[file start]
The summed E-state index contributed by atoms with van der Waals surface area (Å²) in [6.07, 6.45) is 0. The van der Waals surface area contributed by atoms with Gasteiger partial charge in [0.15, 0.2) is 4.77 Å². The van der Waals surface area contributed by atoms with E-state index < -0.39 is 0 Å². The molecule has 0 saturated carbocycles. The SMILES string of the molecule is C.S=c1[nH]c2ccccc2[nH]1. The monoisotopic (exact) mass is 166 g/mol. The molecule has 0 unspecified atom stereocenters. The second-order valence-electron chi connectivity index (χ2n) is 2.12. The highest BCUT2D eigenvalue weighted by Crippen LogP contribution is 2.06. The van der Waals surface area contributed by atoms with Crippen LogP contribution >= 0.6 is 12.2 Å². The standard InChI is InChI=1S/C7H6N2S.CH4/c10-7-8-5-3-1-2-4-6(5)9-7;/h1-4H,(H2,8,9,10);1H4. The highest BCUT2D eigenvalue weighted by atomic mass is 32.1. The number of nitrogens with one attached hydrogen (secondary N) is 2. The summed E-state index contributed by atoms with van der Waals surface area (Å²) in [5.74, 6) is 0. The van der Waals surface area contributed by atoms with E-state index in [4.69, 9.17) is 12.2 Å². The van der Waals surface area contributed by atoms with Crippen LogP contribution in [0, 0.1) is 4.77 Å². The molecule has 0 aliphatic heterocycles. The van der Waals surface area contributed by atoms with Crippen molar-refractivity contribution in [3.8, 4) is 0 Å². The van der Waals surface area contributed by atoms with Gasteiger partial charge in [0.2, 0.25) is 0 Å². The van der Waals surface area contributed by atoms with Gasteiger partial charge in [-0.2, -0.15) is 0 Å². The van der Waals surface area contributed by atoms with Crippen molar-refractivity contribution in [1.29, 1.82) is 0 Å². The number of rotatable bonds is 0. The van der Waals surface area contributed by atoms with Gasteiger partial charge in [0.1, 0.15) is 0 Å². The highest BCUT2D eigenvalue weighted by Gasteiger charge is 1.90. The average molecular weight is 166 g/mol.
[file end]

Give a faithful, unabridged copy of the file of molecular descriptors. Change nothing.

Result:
The summed E-state index contributed by atoms with van der Waals surface area (Å²) in [6.07, 6.45) is 0. The van der Waals surface area contributed by atoms with Gasteiger partial charge in [0.15, 0.2) is 4.77 Å². The van der Waals surface area contributed by atoms with E-state index < -0.39 is 0 Å². The molecule has 0 saturated carbocycles. The SMILES string of the molecule is C.S=c1[nH]c2ccccc2[nH]1. The monoisotopic (exact) mass is 166 g/mol. The molecule has 0 unspecified atom stereocenters. The second-order valence-electron chi connectivity index (χ2n) is 2.12. The highest BCUT2D eigenvalue weighted by Crippen LogP contribution is 2.06. The van der Waals surface area contributed by atoms with Crippen LogP contribution >= 0.6 is 12.2 Å². The standard InChI is InChI=1S/C7H6N2S.CH4/c10-7-8-5-3-1-2-4-6(5)9-7;/h1-4H,(H2,8,9,10);1H4. The highest BCUT2D eigenvalue weighted by atomic mass is 32.1. The number of nitrogens with one attached hydrogen (secondary N) is 2. The summed E-state index contributed by atoms with van der Waals surface area (Å²) in [5.74, 6) is 0. The van der Waals surface area contributed by atoms with E-state index in [4.69, 9.17) is 12.2 Å². The van der Waals surface area contributed by atoms with Crippen LogP contribution in [0, 0.1) is 4.77 Å². The molecule has 0 aliphatic heterocycles. The van der Waals surface area contributed by atoms with Crippen molar-refractivity contribution in [3.8, 4) is 0 Å². The van der Waals surface area contributed by atoms with Gasteiger partial charge in [0.2, 0.25) is 0 Å². The van der Waals surface area contributed by atoms with Gasteiger partial charge in [-0.2, -0.15) is 0 Å². The van der Waals surface area contributed by atoms with Crippen molar-refractivity contribution in [1.29, 1.82) is 0 Å². The number of rotatable bonds is 0. The van der Waals surface area contributed by atoms with Gasteiger partial charge in [0.1, 0.15) is 0 Å². The highest BCUT2D eigenvalue weighted by Gasteiger charge is 1.90. The average molecular weight is 166 g/mol.